Ernest Withers

September 15, 2010 by USA Post 

Ernest Withers, Ernest Withers will be recorded as one of the photographers of the most important civil rights of his time.

Since the protests of school integration in Little Rock, the Montgomery bus boycott, and then to the health workers’ strike in Memphis, Cruz and his camera caught everything – people, places, the momentous events that changed the South of a segregated society grudgingly integrated.

Everyone in the civil rights movement knew Ernest Withers. For 40 years, slipped through the doors in private meetings and privileged to Dr. Martin Luther King Jr., Andrew Young, Medgar Evers, James Meredith, the Rev. James Lawson and hundreds of others defined the civil rights movement in the USA.

And also worked as an informant for the FBI.

The surprising news is detailed in today’s Commercial Appeal. It’s a wrinkle in the story about the importance of a free press and good information.

The family members, who survive Ernest Withers, never knew he was an informant.

The people he never knew photographed.

A man who was a confidence documentary civil rights movement had a secret that may well have altered history and will surely change your own legacy.

Reporter Marc Perrusquia first learned of Ernest Withers, being an FBI informant for over a decade. The smell that fades out spying for the FBI at the time that James Earl Ray was spinning all kinds of tales conspiracy designed to alter his infamous place in history as the murderer of Dr. Martin Luther King Jr.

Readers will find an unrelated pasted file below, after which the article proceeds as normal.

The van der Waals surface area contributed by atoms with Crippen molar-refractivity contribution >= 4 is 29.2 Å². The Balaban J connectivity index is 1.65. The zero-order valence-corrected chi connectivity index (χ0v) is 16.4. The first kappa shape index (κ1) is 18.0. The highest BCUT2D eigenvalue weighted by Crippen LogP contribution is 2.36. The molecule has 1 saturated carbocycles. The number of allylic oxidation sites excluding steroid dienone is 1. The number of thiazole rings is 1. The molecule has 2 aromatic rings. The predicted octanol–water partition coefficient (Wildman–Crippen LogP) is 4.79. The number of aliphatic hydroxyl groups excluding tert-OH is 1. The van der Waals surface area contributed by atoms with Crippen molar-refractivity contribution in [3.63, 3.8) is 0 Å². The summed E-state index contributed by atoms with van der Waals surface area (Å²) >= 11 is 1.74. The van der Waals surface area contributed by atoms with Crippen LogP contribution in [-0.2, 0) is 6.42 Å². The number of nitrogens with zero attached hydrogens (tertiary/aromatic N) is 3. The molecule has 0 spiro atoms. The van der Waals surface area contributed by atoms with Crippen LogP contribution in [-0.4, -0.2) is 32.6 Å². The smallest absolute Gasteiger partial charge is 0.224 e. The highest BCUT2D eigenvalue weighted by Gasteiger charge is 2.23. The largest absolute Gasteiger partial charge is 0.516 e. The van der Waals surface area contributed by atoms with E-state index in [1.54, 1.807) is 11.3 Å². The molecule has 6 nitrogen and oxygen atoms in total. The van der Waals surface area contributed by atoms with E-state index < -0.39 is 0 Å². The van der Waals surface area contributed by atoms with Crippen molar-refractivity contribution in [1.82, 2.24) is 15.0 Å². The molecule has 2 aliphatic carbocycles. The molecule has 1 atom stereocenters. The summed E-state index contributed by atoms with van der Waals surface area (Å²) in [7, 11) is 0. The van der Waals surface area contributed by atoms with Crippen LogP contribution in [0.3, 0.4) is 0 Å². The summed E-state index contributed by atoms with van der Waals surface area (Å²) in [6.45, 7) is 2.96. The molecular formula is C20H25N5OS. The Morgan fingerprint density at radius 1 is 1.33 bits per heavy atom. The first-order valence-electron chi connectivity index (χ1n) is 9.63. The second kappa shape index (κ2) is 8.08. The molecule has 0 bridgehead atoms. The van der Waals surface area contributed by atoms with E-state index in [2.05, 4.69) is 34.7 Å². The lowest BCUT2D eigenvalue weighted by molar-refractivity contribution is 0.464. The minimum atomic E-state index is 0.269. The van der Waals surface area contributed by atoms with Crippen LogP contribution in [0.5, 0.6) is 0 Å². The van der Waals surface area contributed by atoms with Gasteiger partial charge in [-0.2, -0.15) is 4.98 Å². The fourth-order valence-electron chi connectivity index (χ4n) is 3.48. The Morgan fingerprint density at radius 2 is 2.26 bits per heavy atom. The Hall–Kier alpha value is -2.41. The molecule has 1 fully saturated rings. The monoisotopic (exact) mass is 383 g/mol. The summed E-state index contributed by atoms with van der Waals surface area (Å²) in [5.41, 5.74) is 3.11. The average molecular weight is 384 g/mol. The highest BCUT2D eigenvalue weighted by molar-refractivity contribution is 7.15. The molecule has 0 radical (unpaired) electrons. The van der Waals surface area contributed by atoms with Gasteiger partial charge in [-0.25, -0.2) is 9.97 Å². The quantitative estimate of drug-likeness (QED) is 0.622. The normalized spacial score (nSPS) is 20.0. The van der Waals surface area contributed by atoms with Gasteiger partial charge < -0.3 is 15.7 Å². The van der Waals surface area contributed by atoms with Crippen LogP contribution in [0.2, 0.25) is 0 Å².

Ray lawyers wondered why surveillance widely known the king stopped suddenly in April 1968 when the King returned to Memphis for one last time.

The reason apparently is that the FBI had inside information on the ground to keep them informed of the activities of King. That informant, federal officials said, was Ernest Withers.

Which is not to say that Cruz was involved in any way in the assassination of King. He was not. Withers and loyalty to the cause of civil rights can never be safely questioned. It was obvious that he worked hard for civil rights and worked diligently with his camera to document the movement and support.

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